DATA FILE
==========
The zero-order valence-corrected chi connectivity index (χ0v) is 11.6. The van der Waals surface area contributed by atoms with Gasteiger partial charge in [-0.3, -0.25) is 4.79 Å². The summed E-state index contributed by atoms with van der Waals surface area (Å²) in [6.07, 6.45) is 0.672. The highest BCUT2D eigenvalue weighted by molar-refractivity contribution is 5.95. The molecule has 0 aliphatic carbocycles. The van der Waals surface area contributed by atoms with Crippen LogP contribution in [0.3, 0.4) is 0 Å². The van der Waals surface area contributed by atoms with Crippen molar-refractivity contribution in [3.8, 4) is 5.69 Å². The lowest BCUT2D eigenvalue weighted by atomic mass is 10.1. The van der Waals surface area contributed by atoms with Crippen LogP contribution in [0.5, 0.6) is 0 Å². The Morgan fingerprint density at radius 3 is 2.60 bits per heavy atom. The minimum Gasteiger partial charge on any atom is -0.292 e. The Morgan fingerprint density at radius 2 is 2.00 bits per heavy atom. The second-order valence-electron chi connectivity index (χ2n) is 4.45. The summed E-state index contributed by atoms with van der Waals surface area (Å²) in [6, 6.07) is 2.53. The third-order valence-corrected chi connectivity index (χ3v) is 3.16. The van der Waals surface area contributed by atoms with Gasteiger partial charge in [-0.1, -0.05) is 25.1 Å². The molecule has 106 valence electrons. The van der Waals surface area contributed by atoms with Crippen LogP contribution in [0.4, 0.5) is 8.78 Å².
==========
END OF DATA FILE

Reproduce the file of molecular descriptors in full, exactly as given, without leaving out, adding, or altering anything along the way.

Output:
The zero-order valence-corrected chi connectivity index (χ0v) is 11.6. The van der Waals surface area contributed by atoms with Gasteiger partial charge in [-0.3, -0.25) is 4.79 Å². The summed E-state index contributed by atoms with van der Waals surface area (Å²) in [6.07, 6.45) is 0.672. The highest BCUT2D eigenvalue weighted by molar-refractivity contribution is 5.95. The molecule has 0 aliphatic carbocycles. The van der Waals surface area contributed by atoms with Crippen LogP contribution in [0.3, 0.4) is 0 Å². The van der Waals surface area contributed by atoms with Crippen molar-refractivity contribution in [3.8, 4) is 5.69 Å². The lowest BCUT2D eigenvalue weighted by atomic mass is 10.1. The van der Waals surface area contributed by atoms with Crippen LogP contribution in [0.5, 0.6) is 0 Å². The Morgan fingerprint density at radius 3 is 2.60 bits per heavy atom. The minimum Gasteiger partial charge on any atom is -0.292 e. The Morgan fingerprint density at radius 2 is 2.00 bits per heavy atom. The second-order valence-electron chi connectivity index (χ2n) is 4.45. The summed E-state index contributed by atoms with van der Waals surface area (Å²) in [6, 6.07) is 2.53. The third-order valence-corrected chi connectivity index (χ3v) is 3.16. The van der Waals surface area contributed by atoms with Gasteiger partial charge in [-0.1, -0.05) is 25.1 Å². The molecule has 106 valence electrons. The van der Waals surface area contributed by atoms with Crippen LogP contribution in [0.4, 0.5) is 8.78 Å².